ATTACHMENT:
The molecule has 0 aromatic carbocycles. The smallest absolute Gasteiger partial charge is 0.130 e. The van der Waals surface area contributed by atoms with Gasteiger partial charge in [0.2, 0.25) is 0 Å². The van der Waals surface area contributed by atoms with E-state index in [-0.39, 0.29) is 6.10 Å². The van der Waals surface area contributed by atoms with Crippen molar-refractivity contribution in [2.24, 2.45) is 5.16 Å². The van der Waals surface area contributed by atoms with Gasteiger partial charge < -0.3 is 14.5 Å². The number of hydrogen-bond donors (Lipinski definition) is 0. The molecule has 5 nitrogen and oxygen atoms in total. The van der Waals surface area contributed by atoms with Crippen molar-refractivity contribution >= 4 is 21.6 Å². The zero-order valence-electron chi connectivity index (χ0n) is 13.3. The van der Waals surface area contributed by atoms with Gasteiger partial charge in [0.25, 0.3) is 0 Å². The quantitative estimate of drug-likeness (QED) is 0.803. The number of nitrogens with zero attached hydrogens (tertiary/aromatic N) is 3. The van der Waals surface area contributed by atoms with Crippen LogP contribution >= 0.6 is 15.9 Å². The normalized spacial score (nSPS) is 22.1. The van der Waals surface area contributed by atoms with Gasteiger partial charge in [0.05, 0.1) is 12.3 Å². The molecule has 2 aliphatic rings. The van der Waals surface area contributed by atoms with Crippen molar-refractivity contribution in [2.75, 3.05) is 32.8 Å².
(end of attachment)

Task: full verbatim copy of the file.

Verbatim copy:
The molecule has 0 aromatic carbocycles. The smallest absolute Gasteiger partial charge is 0.130 e. The van der Waals surface area contributed by atoms with Gasteiger partial charge in [0.2, 0.25) is 0 Å². The van der Waals surface area contributed by atoms with E-state index in [-0.39, 0.29) is 6.10 Å². The van der Waals surface area contributed by atoms with Crippen molar-refractivity contribution in [2.24, 2.45) is 5.16 Å². The van der Waals surface area contributed by atoms with Gasteiger partial charge < -0.3 is 14.5 Å². The number of hydrogen-bond donors (Lipinski definition) is 0. The molecule has 5 nitrogen and oxygen atoms in total. The van der Waals surface area contributed by atoms with Crippen molar-refractivity contribution >= 4 is 21.6 Å². The zero-order valence-electron chi connectivity index (χ0n) is 13.3. The van der Waals surface area contributed by atoms with Gasteiger partial charge in [0.25, 0.3) is 0 Å². The quantitative estimate of drug-likeness (QED) is 0.803. The number of nitrogens with zero attached hydrogens (tertiary/aromatic N) is 3. The van der Waals surface area contributed by atoms with Crippen LogP contribution >= 0.6 is 15.9 Å². The normalized spacial score (nSPS) is 22.1. The van der Waals surface area contributed by atoms with Gasteiger partial charge in [0.05, 0.1) is 12.3 Å². The molecule has 2 aliphatic rings. The van der Waals surface area contributed by atoms with Crippen molar-refractivity contribution in [2.75, 3.05) is 32.8 Å².